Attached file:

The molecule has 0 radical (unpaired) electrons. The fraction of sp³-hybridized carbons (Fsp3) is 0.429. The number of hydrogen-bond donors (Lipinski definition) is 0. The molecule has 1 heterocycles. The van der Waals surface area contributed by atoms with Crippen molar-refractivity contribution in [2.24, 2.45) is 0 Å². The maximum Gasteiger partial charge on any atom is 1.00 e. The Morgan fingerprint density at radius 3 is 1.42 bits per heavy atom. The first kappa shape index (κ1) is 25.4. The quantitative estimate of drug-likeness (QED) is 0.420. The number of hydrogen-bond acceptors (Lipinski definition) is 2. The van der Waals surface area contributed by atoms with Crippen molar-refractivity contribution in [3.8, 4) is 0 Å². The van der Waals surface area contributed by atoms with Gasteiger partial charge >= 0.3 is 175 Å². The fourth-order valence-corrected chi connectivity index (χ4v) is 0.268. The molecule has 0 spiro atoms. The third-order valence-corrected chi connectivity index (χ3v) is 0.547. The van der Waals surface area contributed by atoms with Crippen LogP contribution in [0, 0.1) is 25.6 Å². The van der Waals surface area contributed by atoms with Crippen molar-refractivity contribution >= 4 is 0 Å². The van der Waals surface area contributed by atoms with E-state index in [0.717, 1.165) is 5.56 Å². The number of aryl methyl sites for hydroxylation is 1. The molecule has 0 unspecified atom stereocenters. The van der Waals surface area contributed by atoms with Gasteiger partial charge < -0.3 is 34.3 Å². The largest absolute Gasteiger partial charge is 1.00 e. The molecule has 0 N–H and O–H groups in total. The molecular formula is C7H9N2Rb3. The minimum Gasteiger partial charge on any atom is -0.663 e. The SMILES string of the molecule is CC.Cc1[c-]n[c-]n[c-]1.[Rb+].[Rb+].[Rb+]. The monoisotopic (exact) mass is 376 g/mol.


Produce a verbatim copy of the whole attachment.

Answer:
The molecule has 0 radical (unpaired) electrons. The fraction of sp³-hybridized carbons (Fsp3) is 0.429. The number of hydrogen-bond donors (Lipinski definition) is 0. The molecule has 1 heterocycles. The van der Waals surface area contributed by atoms with Crippen molar-refractivity contribution in [2.24, 2.45) is 0 Å². The maximum Gasteiger partial charge on any atom is 1.00 e. The Morgan fingerprint density at radius 3 is 1.42 bits per heavy atom. The first kappa shape index (κ1) is 25.4. The quantitative estimate of drug-likeness (QED) is 0.420. The number of hydrogen-bond acceptors (Lipinski definition) is 2. The van der Waals surface area contributed by atoms with Crippen molar-refractivity contribution in [3.8, 4) is 0 Å². The van der Waals surface area contributed by atoms with Gasteiger partial charge >= 0.3 is 175 Å². The fourth-order valence-corrected chi connectivity index (χ4v) is 0.268. The molecule has 0 spiro atoms. The third-order valence-corrected chi connectivity index (χ3v) is 0.547. The van der Waals surface area contributed by atoms with Crippen LogP contribution in [0, 0.1) is 25.6 Å². The van der Waals surface area contributed by atoms with Crippen molar-refractivity contribution >= 4 is 0 Å². The van der Waals surface area contributed by atoms with E-state index in [0.717, 1.165) is 5.56 Å². The number of aryl methyl sites for hydroxylation is 1. The molecule has 0 unspecified atom stereocenters. The van der Waals surface area contributed by atoms with Gasteiger partial charge < -0.3 is 34.3 Å². The largest absolute Gasteiger partial charge is 1.00 e. The molecule has 0 N–H and O–H groups in total. The molecular formula is C7H9N2Rb3. The minimum Gasteiger partial charge on any atom is -0.663 e. The SMILES string of the molecule is CC.Cc1[c-]n[c-]n[c-]1.[Rb+].[Rb+].[Rb+]. The monoisotopic (exact) mass is 376 g/mol.